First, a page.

Thursday , 22 April 2021
4 Success Factors in Turning a Business Around

4 Success Factors in Turning a Business Around

While doing research for The Wealth Choice, I met and interviewed leading African-American entrepreneurs, and I did an interview with Herman Cain to learn from his success.


In 1988, Cain was the President of Godfather’s Pizza and was on a mission to set the course for the food-chain which had been suffering from low morale, a blurred corporate image, poor training, and indecisive leadership.

There were 4 key factors I gathered from Cain, that contributed to the turnaround of his company. Here’s a snapshot of these key success factors:


1. Believe that you can make a difference

According to Cain, success requires more than positive thinking, it requires possibility thinking. You current thinking will ultimately affect your future economic conditions.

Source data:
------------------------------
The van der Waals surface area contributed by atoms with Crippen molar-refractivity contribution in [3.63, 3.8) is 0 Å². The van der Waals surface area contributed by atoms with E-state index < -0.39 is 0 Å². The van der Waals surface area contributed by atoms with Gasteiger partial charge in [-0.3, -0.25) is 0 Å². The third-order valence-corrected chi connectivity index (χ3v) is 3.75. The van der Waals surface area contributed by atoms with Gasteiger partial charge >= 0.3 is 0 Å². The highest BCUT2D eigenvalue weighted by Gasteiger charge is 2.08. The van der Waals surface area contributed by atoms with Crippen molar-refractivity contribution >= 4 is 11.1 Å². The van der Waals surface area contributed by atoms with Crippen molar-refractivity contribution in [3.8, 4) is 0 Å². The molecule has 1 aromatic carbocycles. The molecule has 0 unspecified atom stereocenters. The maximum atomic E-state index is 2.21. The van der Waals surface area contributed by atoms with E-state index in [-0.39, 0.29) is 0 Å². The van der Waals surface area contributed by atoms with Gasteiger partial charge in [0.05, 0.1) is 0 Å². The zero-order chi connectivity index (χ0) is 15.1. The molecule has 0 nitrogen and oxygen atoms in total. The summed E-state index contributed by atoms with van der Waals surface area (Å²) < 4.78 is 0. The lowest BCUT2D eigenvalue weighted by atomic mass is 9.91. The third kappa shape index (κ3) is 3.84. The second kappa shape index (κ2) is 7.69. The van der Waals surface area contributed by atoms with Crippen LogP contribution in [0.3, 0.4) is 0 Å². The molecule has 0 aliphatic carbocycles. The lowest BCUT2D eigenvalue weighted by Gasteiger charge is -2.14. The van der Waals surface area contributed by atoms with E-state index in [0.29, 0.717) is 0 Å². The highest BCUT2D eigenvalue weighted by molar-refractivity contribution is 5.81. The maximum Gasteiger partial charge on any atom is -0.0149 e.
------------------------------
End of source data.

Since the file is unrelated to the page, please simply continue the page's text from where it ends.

2. Love excellence

Companies often set the tone for excellence,  but as an individual, you must raise the bar too. Doing something “just okay” isn’t enough. You must have top-line thinking and a standard for personal excellence.

3. Develop an obsession with customer service

Customer service is not only the best way to add value to a business, but it’s the key to financial success. Remember, we all earn a living by servicing others and that the real goal of a business is to create and retain a customer.

4. Pursue the dirty jobs

The rich and wealthy often get there by doing the work that no one else wants to do. You could volunteer by things that other people avoid or search for unmet needs and unresolved problems to tough areas. In the words of the writer and poet Maya Angelou, do what you do so well that others cannot ignore you.


Remember, these are four key factors that can put you on the path to turning a business around, but there are so many other factors to consider. To be successful involves taking extraordinary risks that the ordinary are unwilling to. It might involve forgoing a steady paycheck and facing the unknown. To be creative, to venture forward, and to succeed, you must be willing to take measures that those around you often won’t do. And to find true happiness, to be fulfilled and at peace, you must learn to embrace the calculated risk and accept complete responsibility for you actions.




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